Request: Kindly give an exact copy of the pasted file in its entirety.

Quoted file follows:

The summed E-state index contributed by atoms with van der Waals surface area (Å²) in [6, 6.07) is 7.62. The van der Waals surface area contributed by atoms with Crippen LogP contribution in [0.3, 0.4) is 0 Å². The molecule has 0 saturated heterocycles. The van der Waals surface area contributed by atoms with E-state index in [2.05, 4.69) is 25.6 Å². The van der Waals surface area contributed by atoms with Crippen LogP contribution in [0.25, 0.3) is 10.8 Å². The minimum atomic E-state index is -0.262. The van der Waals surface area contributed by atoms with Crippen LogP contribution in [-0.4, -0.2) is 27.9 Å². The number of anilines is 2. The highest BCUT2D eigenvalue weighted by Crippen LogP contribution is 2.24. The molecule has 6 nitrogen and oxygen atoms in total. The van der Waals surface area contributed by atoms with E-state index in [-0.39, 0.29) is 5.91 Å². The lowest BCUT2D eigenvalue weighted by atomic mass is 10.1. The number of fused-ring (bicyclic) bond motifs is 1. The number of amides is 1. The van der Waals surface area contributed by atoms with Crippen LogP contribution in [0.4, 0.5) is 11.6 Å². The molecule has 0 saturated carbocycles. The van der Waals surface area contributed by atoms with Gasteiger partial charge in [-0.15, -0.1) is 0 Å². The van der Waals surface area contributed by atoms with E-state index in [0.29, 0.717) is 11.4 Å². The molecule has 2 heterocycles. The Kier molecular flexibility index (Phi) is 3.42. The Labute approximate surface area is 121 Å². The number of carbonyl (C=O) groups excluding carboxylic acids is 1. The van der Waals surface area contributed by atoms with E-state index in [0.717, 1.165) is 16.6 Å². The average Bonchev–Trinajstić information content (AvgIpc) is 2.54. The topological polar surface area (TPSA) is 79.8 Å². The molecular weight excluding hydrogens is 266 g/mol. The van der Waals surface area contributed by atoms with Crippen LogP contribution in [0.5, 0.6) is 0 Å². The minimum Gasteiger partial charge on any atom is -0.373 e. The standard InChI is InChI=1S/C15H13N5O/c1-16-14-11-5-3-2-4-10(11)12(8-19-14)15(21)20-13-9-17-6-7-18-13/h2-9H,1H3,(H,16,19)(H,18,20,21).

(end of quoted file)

The summed E-state index contributed by atoms with van der Waals surface area (Å²) in [6, 6.07) is 7.62. The van der Waals surface area contributed by atoms with Crippen LogP contribution in [0.3, 0.4) is 0 Å². The molecule has 0 saturated heterocycles. The van der Waals surface area contributed by atoms with E-state index in [2.05, 4.69) is 25.6 Å². The van der Waals surface area contributed by atoms with Crippen LogP contribution in [0.25, 0.3) is 10.8 Å². The minimum atomic E-state index is -0.262. The van der Waals surface area contributed by atoms with Crippen LogP contribution in [-0.4, -0.2) is 27.9 Å². The number of anilines is 2. The highest BCUT2D eigenvalue weighted by Crippen LogP contribution is 2.24. The molecule has 6 nitrogen and oxygen atoms in total. The van der Waals surface area contributed by atoms with E-state index in [-0.39, 0.29) is 5.91 Å². The lowest BCUT2D eigenvalue weighted by atomic mass is 10.1. The number of fused-ring (bicyclic) bond motifs is 1. The number of amides is 1. The van der Waals surface area contributed by atoms with Crippen LogP contribution in [0.4, 0.5) is 11.6 Å². The molecule has 0 saturated carbocycles. The van der Waals surface area contributed by atoms with Gasteiger partial charge in [-0.15, -0.1) is 0 Å². The van der Waals surface area contributed by atoms with E-state index in [0.29, 0.717) is 11.4 Å². The molecule has 2 heterocycles. The Kier molecular flexibility index (Phi) is 3.42. The Labute approximate surface area is 121 Å². The number of carbonyl (C=O) groups excluding carboxylic acids is 1. The van der Waals surface area contributed by atoms with E-state index in [0.717, 1.165) is 16.6 Å². The average Bonchev–Trinajstić information content (AvgIpc) is 2.54. The topological polar surface area (TPSA) is 79.8 Å². The molecular weight excluding hydrogens is 266 g/mol. The van der Waals surface area contributed by atoms with Crippen LogP contribution in [0.5, 0.6) is 0 Å². The minimum Gasteiger partial charge on any atom is -0.373 e. The standard InChI is InChI=1S/C15H13N5O/c1-16-14-11-5-3-2-4-10(11)12(8-19-14)15(21)20-13-9-17-6-7-18-13/h2-9H,1H3,(H,16,19)(H,18,20,21).